Last night I dove into Goblinz Studio’s upcoming game Dungeon Rushers, and besides being reminded that words looks cooler with an unnecessary “z” at the end of them (Goblinz, how coolz!), I found myself face-to-face with a fun little dungeon crawling experience.
I’m always a little hesitant when I boot up a pre-release build, half expecting to end up walking on the glass of unfinished coding or stand-in graphics, but my experience with Dungeon Rushers was surprisingly smooth.
Dungeon Rushers opens with a spunky young boy named Elian who is fed up with being the local toilet cleaner, and decides to realize his adventurous dreams by running away to become a dungeon looter. Thus the story begins and in no time I was navigating Elian through the game’s first dungeon by clicking the neighboring tiles I wished him to explore. Moments into the dungeon we stumbled across our first enemy encounter which was marked by an enemy token. A window popped up and gave me a basic rundown of what kinds of enemies I’d be facing (in this case: skeletons) and the game shifted into turn-based combat mode.
I was greeted by some nice pixel artwork done by the game’s designers, and the turn-based combat was basic enough that I grasped the gist of it after reading the tutorial notes once, yet it wasn’t so simplistic that it was boring. Each character (you’ll eventually have a whole party of characters) has basic abilities that they can use to various effects. The more powerful or useful an ability is, the more mana or energy it will require. With a few whacks from my default level 1 noob sword, I defeated the skeletons…but not before some silly banter about how skeletons are able to speak to begin with.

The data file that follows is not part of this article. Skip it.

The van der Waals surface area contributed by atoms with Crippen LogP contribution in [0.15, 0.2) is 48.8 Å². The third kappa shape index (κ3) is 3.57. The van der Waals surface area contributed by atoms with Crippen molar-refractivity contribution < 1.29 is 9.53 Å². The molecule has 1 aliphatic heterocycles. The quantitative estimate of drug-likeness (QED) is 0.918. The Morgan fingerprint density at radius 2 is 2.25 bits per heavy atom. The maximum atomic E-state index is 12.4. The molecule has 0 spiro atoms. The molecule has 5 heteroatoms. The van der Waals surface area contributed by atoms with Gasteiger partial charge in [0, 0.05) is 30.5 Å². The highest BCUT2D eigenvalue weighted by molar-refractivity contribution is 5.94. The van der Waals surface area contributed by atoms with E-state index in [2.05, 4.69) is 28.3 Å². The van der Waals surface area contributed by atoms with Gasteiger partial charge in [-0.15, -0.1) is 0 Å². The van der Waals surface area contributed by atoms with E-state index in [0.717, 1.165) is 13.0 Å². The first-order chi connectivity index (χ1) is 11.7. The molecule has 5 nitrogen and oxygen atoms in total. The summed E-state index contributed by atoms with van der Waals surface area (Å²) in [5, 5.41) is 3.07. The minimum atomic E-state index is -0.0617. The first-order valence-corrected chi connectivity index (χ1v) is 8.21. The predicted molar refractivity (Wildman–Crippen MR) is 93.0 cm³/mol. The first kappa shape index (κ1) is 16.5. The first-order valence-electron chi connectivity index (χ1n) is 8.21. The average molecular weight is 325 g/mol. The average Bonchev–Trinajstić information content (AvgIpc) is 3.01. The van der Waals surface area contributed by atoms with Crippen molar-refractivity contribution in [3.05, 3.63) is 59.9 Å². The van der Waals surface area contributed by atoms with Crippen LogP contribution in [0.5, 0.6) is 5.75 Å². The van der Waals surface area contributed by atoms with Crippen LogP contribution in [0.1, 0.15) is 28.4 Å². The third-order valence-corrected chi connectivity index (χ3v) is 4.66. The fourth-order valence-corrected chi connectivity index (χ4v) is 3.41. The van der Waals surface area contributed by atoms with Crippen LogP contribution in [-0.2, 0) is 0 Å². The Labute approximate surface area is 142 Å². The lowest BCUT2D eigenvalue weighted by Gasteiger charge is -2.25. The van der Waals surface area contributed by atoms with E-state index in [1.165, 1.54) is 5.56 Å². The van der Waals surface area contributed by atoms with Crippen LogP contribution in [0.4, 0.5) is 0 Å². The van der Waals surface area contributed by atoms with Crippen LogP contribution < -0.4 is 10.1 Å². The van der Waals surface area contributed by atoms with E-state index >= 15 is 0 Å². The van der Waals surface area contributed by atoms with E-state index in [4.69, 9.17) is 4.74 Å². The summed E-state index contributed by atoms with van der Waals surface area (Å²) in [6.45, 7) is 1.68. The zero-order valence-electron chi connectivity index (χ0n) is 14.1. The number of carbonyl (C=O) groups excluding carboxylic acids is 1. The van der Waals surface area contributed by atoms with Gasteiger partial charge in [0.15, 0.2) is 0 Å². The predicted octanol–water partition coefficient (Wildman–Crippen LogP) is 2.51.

As I played further into Dungeon Rushers, the game’s humor really stuck out to me. I liked it. I wasn’t laughing out loud or anything like that, but it was nice. The occasional jabs at fantasy-game tropes and the argumentative nature of some of the characters was well-written.
Levels in Dungeon Rushers are individual dungeons. Start a dungeon and you either clear it out or all of your characters run out of health and you have to start it over. Health and mana do not regenerate (though potions are available) so it’s wise to refrain from blowing through all of your mana. Some characters come equipped with abilities that can tilt the odds in your favor during specific situations. For example, the minstrel character can lull a group of enemies to sleep before the battle begins, giving you the guaranteed advantage of first strike.
It’s worth pointing out that Dungeon Rushers will allow the player to build their own dungeons to share with other players, but I didn’t get to experience that adventure just yet.
I’m looking forward to playing Dungeon Rushers again when it officially launches, which looks like Goblinz Studio is aiming for the first quarter of 2016. So in a few months. Until then you can check out Dungeon Rushers on Steam Greenlight.